Dianne Reeves is well known for her fluent improvisational style that mixes Jazz with R&B Elements, for which she has won four Grammy awards since her first release in 1977, Welcome To My Love, on Alto Records. Born into a musical family, her father being a trumpet player and her mother a singer, Reeves has to date released 18 solo albums, and appeared on 24 other albums as a guest, and is best known as a live performer rather than a studio singer, having appeared with the Chicago Symphony Orchestra, and the Berlin Philharmonic, singing in her own smooth improvisational scat style. Dianne Reeves was featured prominently as the vocalist performing in the studio adjacent to that of Edward R. Murrow in the 2005 film Good Night, and Good Luck.

Bobby McFerrin has released 19 albums, and has received ten Grammy awards, since his first self-titled release in 1982, and has the first a cappella song on Billboard Magazine's "Hot 100" chart, "Don't Worry, Be Happy" (1988) to his credit. He has since 1994 held the position of creative chair at the St. Paul Chamber Orchestra, the USA's largest chamber orchestra- McFerrin moves easily between the worlds of classical music and jazz, working as a conductor and releasing recordings of classical music, although it is his incredible four-octave vocal range that earns him sold out unaccompanied and fully improvised world tours; McFerrin has the remarkable ability to turn concerts into large-scale "workshops", where the audience plays an integral role.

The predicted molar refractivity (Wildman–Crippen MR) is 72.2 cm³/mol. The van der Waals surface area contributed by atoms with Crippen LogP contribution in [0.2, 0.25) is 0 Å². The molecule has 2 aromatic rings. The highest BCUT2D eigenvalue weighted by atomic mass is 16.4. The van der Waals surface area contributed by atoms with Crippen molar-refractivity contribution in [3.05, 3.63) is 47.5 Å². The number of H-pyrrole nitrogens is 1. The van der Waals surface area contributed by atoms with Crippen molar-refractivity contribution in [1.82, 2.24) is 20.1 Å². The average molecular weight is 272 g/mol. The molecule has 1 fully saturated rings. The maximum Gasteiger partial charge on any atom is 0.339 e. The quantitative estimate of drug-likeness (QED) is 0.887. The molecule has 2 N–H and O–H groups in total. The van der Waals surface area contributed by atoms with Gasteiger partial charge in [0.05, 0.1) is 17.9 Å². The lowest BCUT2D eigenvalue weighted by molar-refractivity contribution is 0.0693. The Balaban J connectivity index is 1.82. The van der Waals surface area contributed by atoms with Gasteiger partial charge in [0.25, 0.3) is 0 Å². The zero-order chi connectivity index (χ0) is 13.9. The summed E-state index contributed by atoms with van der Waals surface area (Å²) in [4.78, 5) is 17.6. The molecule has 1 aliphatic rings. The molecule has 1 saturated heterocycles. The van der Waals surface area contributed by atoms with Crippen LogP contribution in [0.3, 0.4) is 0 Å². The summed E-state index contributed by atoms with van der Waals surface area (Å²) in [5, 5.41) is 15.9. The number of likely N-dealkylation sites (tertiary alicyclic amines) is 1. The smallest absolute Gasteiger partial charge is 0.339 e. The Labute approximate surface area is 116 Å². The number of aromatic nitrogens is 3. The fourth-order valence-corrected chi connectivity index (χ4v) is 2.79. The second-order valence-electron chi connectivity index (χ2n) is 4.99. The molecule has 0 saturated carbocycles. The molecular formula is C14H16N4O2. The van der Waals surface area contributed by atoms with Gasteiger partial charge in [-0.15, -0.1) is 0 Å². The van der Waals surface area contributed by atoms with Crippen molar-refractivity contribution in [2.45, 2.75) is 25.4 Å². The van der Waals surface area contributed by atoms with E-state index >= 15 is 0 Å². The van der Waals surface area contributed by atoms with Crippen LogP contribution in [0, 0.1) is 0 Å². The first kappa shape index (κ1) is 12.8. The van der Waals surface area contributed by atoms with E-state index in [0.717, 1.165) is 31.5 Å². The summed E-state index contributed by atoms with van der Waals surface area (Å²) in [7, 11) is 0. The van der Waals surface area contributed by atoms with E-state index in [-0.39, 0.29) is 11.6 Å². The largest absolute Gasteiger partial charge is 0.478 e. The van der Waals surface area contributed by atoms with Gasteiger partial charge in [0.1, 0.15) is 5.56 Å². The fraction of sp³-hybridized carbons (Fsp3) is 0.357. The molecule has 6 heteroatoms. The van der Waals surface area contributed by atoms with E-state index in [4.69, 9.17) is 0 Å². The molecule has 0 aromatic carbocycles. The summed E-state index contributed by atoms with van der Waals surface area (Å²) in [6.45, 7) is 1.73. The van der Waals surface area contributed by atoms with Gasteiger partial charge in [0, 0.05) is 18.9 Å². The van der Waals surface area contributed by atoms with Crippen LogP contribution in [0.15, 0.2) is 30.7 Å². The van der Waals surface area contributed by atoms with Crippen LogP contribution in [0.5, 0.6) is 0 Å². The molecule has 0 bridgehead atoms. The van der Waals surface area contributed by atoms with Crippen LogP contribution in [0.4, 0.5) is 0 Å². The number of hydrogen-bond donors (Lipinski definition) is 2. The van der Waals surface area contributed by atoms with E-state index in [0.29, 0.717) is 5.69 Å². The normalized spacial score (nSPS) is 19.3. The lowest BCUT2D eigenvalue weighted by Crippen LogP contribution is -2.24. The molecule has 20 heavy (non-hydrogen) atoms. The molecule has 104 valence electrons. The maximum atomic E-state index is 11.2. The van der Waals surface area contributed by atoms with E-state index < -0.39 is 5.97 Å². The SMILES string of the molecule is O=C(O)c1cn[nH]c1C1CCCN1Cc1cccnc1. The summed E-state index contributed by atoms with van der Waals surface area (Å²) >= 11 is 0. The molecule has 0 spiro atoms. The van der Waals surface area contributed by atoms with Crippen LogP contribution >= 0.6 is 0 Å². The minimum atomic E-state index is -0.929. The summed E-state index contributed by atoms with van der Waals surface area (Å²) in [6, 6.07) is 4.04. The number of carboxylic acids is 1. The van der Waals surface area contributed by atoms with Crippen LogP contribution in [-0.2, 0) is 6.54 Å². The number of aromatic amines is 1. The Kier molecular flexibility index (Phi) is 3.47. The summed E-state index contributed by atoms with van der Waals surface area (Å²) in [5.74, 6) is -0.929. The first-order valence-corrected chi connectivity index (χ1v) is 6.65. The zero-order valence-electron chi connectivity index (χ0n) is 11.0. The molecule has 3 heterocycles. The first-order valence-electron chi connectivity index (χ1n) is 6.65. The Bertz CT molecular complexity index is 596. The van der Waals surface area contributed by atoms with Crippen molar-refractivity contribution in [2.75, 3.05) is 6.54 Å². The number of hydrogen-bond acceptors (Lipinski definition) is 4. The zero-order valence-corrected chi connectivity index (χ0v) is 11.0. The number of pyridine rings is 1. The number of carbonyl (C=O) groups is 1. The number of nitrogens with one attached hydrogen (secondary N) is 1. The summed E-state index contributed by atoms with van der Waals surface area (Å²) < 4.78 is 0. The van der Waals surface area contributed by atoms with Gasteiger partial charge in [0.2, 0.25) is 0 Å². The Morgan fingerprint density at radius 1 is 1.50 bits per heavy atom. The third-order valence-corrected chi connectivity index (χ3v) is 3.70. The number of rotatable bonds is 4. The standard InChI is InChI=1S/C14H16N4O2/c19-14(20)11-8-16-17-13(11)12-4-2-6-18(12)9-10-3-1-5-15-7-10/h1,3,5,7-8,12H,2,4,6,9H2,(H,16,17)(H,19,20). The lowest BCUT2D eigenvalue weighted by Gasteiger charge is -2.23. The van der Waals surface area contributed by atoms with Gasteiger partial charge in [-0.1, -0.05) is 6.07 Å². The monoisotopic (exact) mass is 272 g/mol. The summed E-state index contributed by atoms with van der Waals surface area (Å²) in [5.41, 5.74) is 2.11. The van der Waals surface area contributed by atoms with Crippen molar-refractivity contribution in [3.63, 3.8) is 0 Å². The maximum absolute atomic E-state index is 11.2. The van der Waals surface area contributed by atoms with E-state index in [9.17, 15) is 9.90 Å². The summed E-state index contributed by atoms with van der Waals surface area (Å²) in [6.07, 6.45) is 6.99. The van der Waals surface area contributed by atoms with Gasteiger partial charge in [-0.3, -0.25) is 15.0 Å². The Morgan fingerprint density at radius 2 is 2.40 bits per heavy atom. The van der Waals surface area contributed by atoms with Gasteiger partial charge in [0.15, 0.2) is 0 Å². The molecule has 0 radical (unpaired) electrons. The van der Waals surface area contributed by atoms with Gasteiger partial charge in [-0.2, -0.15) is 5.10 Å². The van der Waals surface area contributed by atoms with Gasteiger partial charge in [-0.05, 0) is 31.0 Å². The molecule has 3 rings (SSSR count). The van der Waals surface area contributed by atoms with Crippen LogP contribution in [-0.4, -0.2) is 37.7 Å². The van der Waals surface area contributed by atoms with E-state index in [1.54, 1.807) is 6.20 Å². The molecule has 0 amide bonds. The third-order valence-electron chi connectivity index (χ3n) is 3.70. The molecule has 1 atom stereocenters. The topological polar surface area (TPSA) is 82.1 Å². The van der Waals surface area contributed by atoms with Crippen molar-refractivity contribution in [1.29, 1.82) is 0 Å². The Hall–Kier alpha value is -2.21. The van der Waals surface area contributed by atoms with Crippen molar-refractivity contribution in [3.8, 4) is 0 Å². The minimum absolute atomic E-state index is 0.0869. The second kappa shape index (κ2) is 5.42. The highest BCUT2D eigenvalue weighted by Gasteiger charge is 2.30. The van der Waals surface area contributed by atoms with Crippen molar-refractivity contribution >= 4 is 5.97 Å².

Diane Schuur is renowned for her re-workings of popular music into jazz-style, as with her 2005 release, Schuur Fire, where, for instance, Duran Duran's "Ordinary World" is reworked into Latin jazz. Blinded shortly after birth by a hospital complication, Schuur's 3½ octave range has earned her a place playing with the Count Basie Orchestra, filling the shoes Billie Holiday left behind, for which she won a Grammy Award. Given her blindness, Schuur is forced to put all of her energy into her singing in order to communicate with her audience- which she, with her bluesy vibrato, manages to do better than most sighted singers.

Betty Carter, known for her total commitment to the art of jazz singing, a singer whom Carmen McRae called "the only real jazz singer,"[1] went outside the boundaries of accepted vocal jazz. Her improvisational skills allowed her the ability to deconstruct and reconstruct melodies in interesting and challenging ways. She was an innovator, a singer who constantly took risks.

Vocal jazz ensembles[edit]